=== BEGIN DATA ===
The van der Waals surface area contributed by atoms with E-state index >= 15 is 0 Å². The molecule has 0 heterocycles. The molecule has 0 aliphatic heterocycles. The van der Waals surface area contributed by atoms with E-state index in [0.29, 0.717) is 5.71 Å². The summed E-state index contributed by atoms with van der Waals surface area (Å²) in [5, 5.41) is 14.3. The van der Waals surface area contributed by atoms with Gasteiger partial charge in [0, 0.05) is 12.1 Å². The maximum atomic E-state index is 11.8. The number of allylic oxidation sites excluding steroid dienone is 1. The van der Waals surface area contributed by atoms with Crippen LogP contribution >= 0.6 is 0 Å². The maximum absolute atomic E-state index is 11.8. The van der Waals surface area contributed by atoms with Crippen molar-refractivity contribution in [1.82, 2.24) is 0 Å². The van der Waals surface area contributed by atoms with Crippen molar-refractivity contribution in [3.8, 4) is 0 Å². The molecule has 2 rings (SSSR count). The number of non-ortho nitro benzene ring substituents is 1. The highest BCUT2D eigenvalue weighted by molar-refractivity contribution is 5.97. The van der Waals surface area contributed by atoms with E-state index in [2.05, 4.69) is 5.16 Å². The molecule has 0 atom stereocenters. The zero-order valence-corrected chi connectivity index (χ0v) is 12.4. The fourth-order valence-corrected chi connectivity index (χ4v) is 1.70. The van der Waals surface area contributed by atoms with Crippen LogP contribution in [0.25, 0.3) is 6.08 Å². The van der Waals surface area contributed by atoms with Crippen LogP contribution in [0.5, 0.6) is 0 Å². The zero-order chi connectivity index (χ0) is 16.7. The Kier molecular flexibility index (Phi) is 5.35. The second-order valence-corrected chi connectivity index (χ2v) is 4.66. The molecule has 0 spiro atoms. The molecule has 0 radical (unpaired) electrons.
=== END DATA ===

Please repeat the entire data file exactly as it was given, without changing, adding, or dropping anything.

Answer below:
The van der Waals surface area contributed by atoms with E-state index >= 15 is 0 Å². The molecule has 0 heterocycles. The molecule has 0 aliphatic heterocycles. The van der Waals surface area contributed by atoms with E-state index in [0.29, 0.717) is 5.71 Å². The summed E-state index contributed by atoms with van der Waals surface area (Å²) in [5, 5.41) is 14.3. The van der Waals surface area contributed by atoms with Gasteiger partial charge in [0, 0.05) is 12.1 Å². The maximum atomic E-state index is 11.8. The number of allylic oxidation sites excluding steroid dienone is 1. The van der Waals surface area contributed by atoms with Crippen LogP contribution >= 0.6 is 0 Å². The maximum absolute atomic E-state index is 11.8. The van der Waals surface area contributed by atoms with Crippen molar-refractivity contribution in [1.82, 2.24) is 0 Å². The van der Waals surface area contributed by atoms with Crippen molar-refractivity contribution in [3.8, 4) is 0 Å². The molecule has 2 rings (SSSR count). The number of non-ortho nitro benzene ring substituents is 1. The highest BCUT2D eigenvalue weighted by molar-refractivity contribution is 5.97. The van der Waals surface area contributed by atoms with E-state index in [2.05, 4.69) is 5.16 Å². The molecule has 0 atom stereocenters. The zero-order valence-corrected chi connectivity index (χ0v) is 12.4. The fourth-order valence-corrected chi connectivity index (χ4v) is 1.70. The van der Waals surface area contributed by atoms with Crippen LogP contribution in [0.25, 0.3) is 6.08 Å². The van der Waals surface area contributed by atoms with Crippen LogP contribution in [0.5, 0.6) is 0 Å². The zero-order chi connectivity index (χ0) is 16.7. The Kier molecular flexibility index (Phi) is 5.35. The second-order valence-corrected chi connectivity index (χ2v) is 4.66. The molecule has 0 spiro atoms. The molecule has 0 radical (unpaired) electrons.